First published December 15, 2001 - More info
(See article on pages 1875–1881.)
Since the discovery of the satiety factor leptin, it has been clear that fat should be regarded not solely as a storage site for lipids, but also as an endocrine tissue. The discovery of resistin and Acrp30 extended this finding and showed that multiple hormones secreted by adipocytes can profoundly alter energy metabolism in various tissues. Here, Combs and colleagues elucidate the primary metabolic effect of the latter hormone, also known as adiponectin. From earlier work, it appears that Acrp30 can sensitize animals to insulin's effects on the liver and muscle; Combs et al. now find that when healthy mice are maintained for short periods at constant blood glucose and insulin levels, the presence of exogenous Acrp30 decreases hepatic glucose production. In particular, the authors show that glucose-6-phosphatase (G6Pase), an enzyme critical for hepatic glucose release, is less active in animals treated with exogenous Acrp30. At least during the 90-minute test period, this hormone has no appreciable effect on other aspects of energy metabolism, such as the rate of glucose consumption. Interestingly, Combs et al. show that mRNAs for G6Pase and a related gluconeogenic enzyme decline in the liver of Acrp30-treated animals. However, the effect on G6Pase activity seen in their physiological measurements probably occurs too quickly to be explained by a suppression of G6Pase transcription. Rather, this observation hints that Acrp30 exerts additional, long-term effects on energy metabolism by altering patterns of gene expression in the liver, and possibly in other target tissues as well.
(See article on pages 1853–1863.)
Oldfield et al. have identified a crucial pathological role for the multifaceted receptor RAGE - the receptor for advanced glycation end products (AGEs). AGEs form spontaneously when reducing sugars react with lysine residues on extracellular proteins. Even in healthy individuals, they accumulate inexorably during aging, but this progression is particularly swift in diabetics, reflecting the higher glucose levels in their tissues during periods of hyperglycemia. Activation of RAGE by these ligands is associated with several disorders, and Oldfield and colleagues now propose that tubulointerstitial disease, a form of diabetic nephropathy, should be added to this list. The cell-type transformation, or trans-differentiation, of normal kidney epithelial cells to collagen-secreting myofibroblasts is thought to drive this disease process. The authors show that RAGE signaling is required to induce trans-differentiation in cultured kidney cells and rat kidney tissue, and probably also in the diabetic human kidney. In the rat system, a drug that removes sugar adducts on proteins prevents trans-differentiation. This treatment also limits the secretion of TGF-β, which appears to mediate the effects of RAGE signaling on the phenotype of kidney cells. Consistent with this model, Oldfield et al. note that another inhibitor of AGE formation has also been reported to suppress RAGE-dependent activation of TGF-β in diabetic animals.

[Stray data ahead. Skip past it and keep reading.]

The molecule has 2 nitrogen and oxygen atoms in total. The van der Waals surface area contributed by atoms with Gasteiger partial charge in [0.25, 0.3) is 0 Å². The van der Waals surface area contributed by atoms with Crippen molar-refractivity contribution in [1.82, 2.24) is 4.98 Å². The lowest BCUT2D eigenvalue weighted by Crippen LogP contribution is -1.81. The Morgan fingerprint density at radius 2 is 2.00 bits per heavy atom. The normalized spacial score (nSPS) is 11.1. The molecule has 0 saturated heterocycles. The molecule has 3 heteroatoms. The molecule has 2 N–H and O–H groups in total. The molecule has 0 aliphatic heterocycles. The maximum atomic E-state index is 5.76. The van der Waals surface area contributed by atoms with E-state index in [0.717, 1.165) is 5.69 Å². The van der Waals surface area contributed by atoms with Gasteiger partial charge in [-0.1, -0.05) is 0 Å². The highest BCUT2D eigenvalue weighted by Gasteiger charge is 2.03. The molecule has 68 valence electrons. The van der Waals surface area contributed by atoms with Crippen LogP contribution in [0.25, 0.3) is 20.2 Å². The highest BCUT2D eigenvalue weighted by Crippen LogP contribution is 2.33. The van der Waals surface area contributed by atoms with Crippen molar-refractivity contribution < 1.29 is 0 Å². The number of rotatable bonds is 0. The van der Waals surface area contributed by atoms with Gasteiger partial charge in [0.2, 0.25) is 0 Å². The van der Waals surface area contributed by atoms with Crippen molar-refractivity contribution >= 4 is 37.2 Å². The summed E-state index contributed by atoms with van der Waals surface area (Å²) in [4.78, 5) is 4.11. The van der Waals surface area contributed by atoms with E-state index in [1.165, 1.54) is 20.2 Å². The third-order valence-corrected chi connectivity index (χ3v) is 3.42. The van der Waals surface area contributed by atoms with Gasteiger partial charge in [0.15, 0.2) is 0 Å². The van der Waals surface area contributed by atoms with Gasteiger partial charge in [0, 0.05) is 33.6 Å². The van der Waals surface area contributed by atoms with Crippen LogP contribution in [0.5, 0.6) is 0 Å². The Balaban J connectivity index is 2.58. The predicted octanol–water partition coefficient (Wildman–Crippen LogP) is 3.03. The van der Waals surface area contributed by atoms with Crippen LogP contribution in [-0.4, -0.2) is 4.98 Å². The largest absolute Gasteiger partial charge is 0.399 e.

(See article on pages 1759–1770.)
Inflamed vascular tissue provides another example of a pathological form of protein modification occurring outside the cell. Vascular ECM components, particularly the prominent interstitial protein fibronectin, readily undergo tyrosine nitration during the inflammatory process. Still, as Baldus et al. note, the mechanism of this post-translational modification and the basis of its localization have been uncertain. Striking images in their present report show that the oxidative enzyme myeloperoxidase (MPO) colocalizes with fibronectin in inflamed vessels. This finding provides a ready explanation for the specific accumulation of nitrotyrosine residues in the subendothelial space, but it also raises the question of how an enzyme produced in the lumen of the vessel by activated neutrophils can then traverse the endothelium. Baldus et al. show that following degranulation of neutrophils, MPO associates with endothelial heparan sulfate proteoglycans and is transcytosed to the basolateral side of cultured endothelial cells (and to the corresponding ablumenal face of the endothelium in vivo). There, MPO, activated by peroxide, oxidizes free nitrite, which can then modify neighboring ECM proteins. Whereas nitrotyrosine has previously been thought to form spontaneously in the presence of the peroxynitrite radical (itself a secondary product of the simple signaling molecule NO), the present work places a new emphasis on MPO as a mediator of tyrosine nitration. Indeed, the authors show that, following treatment to provoke systemic inflammation, the liver of animals lacking MPO is significantly poorer in protein nitrotyrosine adducts than wild-type liver. The physiological significance of MPO transcytosis remains unresolved, but the MPO knockout mouse may provide a useful system for testing the role of localized protein nitration in the onset, progression, or termination of vascular inflammation.